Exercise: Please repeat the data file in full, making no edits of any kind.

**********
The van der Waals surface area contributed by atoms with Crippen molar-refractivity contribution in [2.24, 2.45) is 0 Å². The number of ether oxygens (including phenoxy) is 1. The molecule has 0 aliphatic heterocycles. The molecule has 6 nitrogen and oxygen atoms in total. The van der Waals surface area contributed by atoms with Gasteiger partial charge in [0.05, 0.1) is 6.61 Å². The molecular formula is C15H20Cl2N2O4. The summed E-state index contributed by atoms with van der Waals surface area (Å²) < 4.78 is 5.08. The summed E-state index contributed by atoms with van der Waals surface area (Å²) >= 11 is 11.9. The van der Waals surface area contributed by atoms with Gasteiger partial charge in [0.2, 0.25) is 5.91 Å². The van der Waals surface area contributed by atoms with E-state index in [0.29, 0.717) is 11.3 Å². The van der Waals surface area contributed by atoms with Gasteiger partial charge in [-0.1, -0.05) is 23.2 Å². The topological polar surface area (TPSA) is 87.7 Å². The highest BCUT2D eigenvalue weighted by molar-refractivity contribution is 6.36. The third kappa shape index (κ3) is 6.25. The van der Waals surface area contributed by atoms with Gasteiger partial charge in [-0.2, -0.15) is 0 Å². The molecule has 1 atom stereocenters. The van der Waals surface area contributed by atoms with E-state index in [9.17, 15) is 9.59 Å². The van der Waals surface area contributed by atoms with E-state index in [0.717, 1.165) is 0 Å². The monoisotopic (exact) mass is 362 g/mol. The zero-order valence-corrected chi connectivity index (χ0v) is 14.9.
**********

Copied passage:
The van der Waals surface area contributed by atoms with Crippen molar-refractivity contribution in [2.24, 2.45) is 0 Å². The number of ether oxygens (including phenoxy) is 1. The molecule has 0 aliphatic heterocycles. The molecule has 6 nitrogen and oxygen atoms in total. The van der Waals surface area contributed by atoms with Gasteiger partial charge in [0.05, 0.1) is 6.61 Å². The molecular formula is C15H20Cl2N2O4. The summed E-state index contributed by atoms with van der Waals surface area (Å²) < 4.78 is 5.08. The summed E-state index contributed by atoms with van der Waals surface area (Å²) >= 11 is 11.9. The van der Waals surface area contributed by atoms with Gasteiger partial charge in [0.2, 0.25) is 5.91 Å². The van der Waals surface area contributed by atoms with E-state index in [0.29, 0.717) is 11.3 Å². The van der Waals surface area contributed by atoms with Gasteiger partial charge in [-0.1, -0.05) is 23.2 Å². The topological polar surface area (TPSA) is 87.7 Å². The highest BCUT2D eigenvalue weighted by molar-refractivity contribution is 6.36. The third kappa shape index (κ3) is 6.25. The van der Waals surface area contributed by atoms with Gasteiger partial charge in [-0.2, -0.15) is 0 Å². The molecule has 1 atom stereocenters. The van der Waals surface area contributed by atoms with E-state index in [9.17, 15) is 9.59 Å². The van der Waals surface area contributed by atoms with E-state index in [0.717, 1.165) is 0 Å². The monoisotopic (exact) mass is 362 g/mol. The zero-order valence-corrected chi connectivity index (χ0v) is 14.9.